Translate

Monday, November 18, 2013

Determined To Stand: Live in Europe, 1987



Determined To Stand: Field Recordings, Autumn 1987

Tangled Up In Blue - September 12, 1987
Joey - September 12, 1987
Shelter From The Storm - September 15, 1987
Shot of Love - September 13, 1987
I'll Remember You - October 11, 1987
John Brown - October 11, 1987
Wicked Messenger - September 13, 1987
To Ramona - October 16, 1987
House Of The Rising Sun - October 7, 1987
When I Paint My Masterpiece - September 10, 1987
Seeing The Real You At Last - October 3, 1987
Tomorrow Is A Long Time - October 12, 1987
Pledging My Time - September 12, 1987
When The Night Comes Falling From The Sky - September 10, 1987
I Dreamed I Saw Saint Augustine - October 4, 1987

Lossless Links: 

MP3 Links: 

Happy Monday, Everybody...

Well, most folks don't like Mondays, but I hope you'll be happy once you give this a listen. Right here, hidden amongst these ones and zeroes, is one of the best-kept secrets of Bob Dylan's performing career. The Fall Tour of Europe, 1987, was one for the ages.

Now, be aware - there was a lot that did not work on this tour. While the backing band, Tom Petty & The Heartbreakers, provided reasonably consistent accompaniment, Dylan's vocals were not always up to the task. What was constant, though, was a sense of experimentation. From night to night, arrangements could vary radically. It took until the third night of the tour for a song to appear a second time!

And that experimentation, that push and pull between singer and band, and within the singer himself, is undoubtedly what generated the exquisite recordings found here. Just listen to the airy nature of "Tangled Up In Blue" and "Shelter From The Storm," the majesty of "I Dreamed I Saw Saint Augustine," the honesty of "To Ramona," the intimacy of "Tomorrow Is A Long Time," the anger of "John Brown," or the mystery in "When The Night Comes Falling From The Sky." Whatever strange quality imbues these performances, you can't find it anywhere else.

Part of the strength of these recordings, as noted above, is the interplay between Dylan and the band, especially keyboardist Benmont Tench. His piano-playing is the centerpiece of many songs, particularly "Shelter From The Storm," "John Brown," and "Tomorrow Is A Long Time." So too is the passion evident in the singing. "Joey" really presents what Dylan has called a Homeric quality in this definitive reading, and "Tomorrow is A Long Time," always a fine song, is truly confessional here. In some ways, it is a shame that these performers would never share a stage again after the Fall of 1987; one wonders if lightning could strike twice.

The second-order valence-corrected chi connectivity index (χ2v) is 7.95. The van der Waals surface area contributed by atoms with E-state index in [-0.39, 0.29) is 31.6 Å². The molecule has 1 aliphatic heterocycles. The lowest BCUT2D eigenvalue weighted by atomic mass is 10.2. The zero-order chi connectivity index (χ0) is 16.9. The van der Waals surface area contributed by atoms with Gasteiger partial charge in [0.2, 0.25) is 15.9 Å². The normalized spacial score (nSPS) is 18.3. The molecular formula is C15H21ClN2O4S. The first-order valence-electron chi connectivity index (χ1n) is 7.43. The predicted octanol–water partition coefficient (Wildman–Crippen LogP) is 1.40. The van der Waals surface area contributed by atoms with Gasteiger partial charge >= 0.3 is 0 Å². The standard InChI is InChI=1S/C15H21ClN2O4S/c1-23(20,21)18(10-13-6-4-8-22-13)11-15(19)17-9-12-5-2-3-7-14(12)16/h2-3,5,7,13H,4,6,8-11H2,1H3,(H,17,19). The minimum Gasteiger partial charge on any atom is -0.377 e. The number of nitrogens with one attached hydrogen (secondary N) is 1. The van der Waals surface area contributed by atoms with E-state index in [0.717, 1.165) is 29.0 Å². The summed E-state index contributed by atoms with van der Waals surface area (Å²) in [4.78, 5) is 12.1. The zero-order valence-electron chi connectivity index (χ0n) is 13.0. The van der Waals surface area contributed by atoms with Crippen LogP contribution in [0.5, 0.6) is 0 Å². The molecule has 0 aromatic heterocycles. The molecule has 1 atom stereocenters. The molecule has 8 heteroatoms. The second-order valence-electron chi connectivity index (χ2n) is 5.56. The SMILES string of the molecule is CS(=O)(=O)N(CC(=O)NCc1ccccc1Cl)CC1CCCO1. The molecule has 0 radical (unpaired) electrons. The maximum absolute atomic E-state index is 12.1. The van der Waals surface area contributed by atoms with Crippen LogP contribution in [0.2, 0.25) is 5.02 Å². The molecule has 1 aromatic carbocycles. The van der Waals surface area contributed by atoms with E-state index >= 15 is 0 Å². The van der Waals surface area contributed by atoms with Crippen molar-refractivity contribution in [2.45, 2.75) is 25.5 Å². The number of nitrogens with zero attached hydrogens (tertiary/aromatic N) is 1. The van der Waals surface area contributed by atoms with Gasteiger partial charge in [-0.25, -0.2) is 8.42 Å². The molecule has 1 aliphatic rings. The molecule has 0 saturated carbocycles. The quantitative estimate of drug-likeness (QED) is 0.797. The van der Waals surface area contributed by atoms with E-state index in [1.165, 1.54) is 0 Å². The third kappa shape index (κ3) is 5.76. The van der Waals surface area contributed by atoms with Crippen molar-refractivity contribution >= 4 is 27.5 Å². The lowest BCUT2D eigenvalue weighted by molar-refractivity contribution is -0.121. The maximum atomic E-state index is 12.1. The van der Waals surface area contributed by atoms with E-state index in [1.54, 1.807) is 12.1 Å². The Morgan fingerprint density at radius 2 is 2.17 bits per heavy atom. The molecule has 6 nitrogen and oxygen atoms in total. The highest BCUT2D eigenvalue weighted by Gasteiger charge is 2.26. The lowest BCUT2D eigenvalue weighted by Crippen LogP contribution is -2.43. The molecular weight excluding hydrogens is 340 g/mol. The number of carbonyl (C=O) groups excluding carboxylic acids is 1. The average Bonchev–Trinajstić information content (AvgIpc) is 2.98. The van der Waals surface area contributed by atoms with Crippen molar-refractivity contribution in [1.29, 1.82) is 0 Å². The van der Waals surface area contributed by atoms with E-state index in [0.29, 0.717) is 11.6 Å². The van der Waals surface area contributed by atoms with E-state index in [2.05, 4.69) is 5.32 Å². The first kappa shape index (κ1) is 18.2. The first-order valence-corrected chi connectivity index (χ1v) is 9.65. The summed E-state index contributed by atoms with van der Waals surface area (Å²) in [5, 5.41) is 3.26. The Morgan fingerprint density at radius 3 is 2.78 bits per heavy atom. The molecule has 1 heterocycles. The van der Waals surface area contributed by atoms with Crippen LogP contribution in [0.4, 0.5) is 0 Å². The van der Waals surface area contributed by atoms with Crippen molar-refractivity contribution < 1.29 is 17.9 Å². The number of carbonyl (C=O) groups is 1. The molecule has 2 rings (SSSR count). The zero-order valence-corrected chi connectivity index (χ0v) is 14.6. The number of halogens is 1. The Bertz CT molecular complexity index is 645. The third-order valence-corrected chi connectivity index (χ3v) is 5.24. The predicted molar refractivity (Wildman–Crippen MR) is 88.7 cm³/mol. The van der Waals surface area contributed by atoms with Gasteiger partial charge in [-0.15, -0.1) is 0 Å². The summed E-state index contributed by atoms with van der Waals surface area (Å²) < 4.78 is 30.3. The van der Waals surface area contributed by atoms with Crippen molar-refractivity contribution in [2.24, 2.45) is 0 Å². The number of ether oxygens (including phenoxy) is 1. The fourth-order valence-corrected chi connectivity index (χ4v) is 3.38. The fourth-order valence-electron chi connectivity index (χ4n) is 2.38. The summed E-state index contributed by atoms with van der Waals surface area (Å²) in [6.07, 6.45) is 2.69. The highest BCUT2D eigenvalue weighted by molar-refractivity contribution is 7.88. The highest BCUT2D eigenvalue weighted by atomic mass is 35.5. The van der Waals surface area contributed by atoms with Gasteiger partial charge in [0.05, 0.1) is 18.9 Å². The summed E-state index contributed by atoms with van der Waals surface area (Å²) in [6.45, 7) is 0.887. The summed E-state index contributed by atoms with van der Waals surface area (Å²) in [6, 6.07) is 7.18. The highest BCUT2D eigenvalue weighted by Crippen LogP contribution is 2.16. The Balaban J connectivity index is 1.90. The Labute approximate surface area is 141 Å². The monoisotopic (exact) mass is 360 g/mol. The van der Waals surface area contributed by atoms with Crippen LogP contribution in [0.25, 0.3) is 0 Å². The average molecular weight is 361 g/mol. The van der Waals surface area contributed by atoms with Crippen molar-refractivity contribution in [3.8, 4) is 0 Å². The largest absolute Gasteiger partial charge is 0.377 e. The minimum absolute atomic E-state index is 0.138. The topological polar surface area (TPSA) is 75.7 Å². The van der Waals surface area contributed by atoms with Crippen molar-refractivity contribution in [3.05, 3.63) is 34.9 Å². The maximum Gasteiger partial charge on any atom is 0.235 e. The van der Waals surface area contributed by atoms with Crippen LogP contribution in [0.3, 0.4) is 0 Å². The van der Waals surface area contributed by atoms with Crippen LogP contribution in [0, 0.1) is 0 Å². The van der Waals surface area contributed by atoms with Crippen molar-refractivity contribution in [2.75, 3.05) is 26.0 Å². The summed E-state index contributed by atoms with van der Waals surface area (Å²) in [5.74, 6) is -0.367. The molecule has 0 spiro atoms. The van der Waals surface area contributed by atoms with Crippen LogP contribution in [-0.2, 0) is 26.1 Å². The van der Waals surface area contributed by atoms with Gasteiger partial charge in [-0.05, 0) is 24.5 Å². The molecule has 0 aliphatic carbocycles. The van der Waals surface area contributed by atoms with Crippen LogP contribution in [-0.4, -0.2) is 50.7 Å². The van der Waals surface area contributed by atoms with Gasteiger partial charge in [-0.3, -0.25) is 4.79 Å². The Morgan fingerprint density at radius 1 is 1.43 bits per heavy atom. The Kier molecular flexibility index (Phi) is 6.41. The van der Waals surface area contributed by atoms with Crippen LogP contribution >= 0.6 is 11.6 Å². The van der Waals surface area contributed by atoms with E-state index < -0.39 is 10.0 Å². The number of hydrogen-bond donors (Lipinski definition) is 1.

The title is taken from Bob Dylan's own words to describe the challenges he was facing during this period, and how he overcame them. Many of the concerts from this tour reflect a struggle to connect to the music, but every so often, the results of this struggle created something truly special. The inspiration from this revelation would lead to the Never-Ending Tour, which began the following year.

At times delicate, like "Shelter from the Storm," and at times absolutely outrageous, like Shot of Love, the passion for music comes through in every note. If you haven't listened to any shows from this tour, give this CD a chance. And if you have listened before, and not been impressed, give another listen. You never know when this will be just what you needed to hear.

If you enjoy these recordings, you may enjoy the studio incarnations of these tracks, found on the following releases:


Before stepping into the Never-Ending Tour era, next week's release will feature the best of the circulating rehearsal sessions from 1971 to 1989. Until then, keep yourself healthy and listen to some good tunes.
-CS

3 comments:

  1. As the Mama's and Papa's said. Monday was good to me. This is playing as I go to work in the morning to chase the wage slave blues away. Thanks for the music and the knowledge and most of all the sharing.

    ReplyDelete
  2. oh, man, I'm halfway through listening to this for the first time, and it's fantastic... thanks so much.

    ReplyDelete
  3. Thanks for the kind words, folks. This is one of my favorites, as you can probably tell by the commentary above. The interesting thing is that so much of that tour is unsuccessful, or at least unpleasant to listen to. I guess that makes the highlights shine all the brighter.

    ReplyDelete